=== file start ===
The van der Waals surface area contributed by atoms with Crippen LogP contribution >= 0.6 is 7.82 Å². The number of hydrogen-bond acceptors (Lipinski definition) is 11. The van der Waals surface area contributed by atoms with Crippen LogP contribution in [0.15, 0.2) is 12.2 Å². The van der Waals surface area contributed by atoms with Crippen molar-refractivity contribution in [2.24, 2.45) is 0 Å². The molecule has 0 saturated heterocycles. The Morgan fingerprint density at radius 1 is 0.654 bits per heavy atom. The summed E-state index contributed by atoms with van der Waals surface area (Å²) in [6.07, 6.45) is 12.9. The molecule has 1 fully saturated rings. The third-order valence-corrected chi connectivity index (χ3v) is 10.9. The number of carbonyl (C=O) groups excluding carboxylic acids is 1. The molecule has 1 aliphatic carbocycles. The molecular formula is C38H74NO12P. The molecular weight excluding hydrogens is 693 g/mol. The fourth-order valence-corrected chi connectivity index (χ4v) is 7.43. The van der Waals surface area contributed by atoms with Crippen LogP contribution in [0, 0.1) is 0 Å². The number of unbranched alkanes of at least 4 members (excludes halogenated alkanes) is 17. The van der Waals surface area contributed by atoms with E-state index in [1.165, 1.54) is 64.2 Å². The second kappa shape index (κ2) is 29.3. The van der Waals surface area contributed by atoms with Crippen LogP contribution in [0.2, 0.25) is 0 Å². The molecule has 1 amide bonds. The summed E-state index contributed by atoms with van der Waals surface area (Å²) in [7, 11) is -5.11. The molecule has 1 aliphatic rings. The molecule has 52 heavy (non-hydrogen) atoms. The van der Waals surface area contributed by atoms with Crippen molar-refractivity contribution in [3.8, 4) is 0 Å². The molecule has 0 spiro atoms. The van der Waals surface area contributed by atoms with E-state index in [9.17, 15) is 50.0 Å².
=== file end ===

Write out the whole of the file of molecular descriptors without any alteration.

The van der Waals surface area contributed by atoms with Crippen LogP contribution >= 0.6 is 7.82 Å². The number of hydrogen-bond acceptors (Lipinski definition) is 11. The van der Waals surface area contributed by atoms with Crippen LogP contribution in [0.15, 0.2) is 12.2 Å². The van der Waals surface area contributed by atoms with Crippen molar-refractivity contribution in [2.24, 2.45) is 0 Å². The molecule has 0 saturated heterocycles. The Morgan fingerprint density at radius 1 is 0.654 bits per heavy atom. The summed E-state index contributed by atoms with van der Waals surface area (Å²) in [6.07, 6.45) is 12.9. The molecule has 1 fully saturated rings. The third-order valence-corrected chi connectivity index (χ3v) is 10.9. The number of carbonyl (C=O) groups excluding carboxylic acids is 1. The molecule has 1 aliphatic carbocycles. The molecular formula is C38H74NO12P. The molecular weight excluding hydrogens is 693 g/mol. The fourth-order valence-corrected chi connectivity index (χ4v) is 7.43. The van der Waals surface area contributed by atoms with Crippen LogP contribution in [0, 0.1) is 0 Å². The number of unbranched alkanes of at least 4 members (excludes halogenated alkanes) is 17. The van der Waals surface area contributed by atoms with E-state index in [1.165, 1.54) is 64.2 Å². The second kappa shape index (κ2) is 29.3. The van der Waals surface area contributed by atoms with Crippen LogP contribution in [0.2, 0.25) is 0 Å². The molecule has 1 amide bonds. The summed E-state index contributed by atoms with van der Waals surface area (Å²) in [7, 11) is -5.11. The molecule has 1 aliphatic rings. The molecule has 52 heavy (non-hydrogen) atoms. The van der Waals surface area contributed by atoms with Crippen molar-refractivity contribution in [3.8, 4) is 0 Å². The molecule has 0 spiro atoms. The van der Waals surface area contributed by atoms with E-state index in [9.17, 15) is 50.0 Å².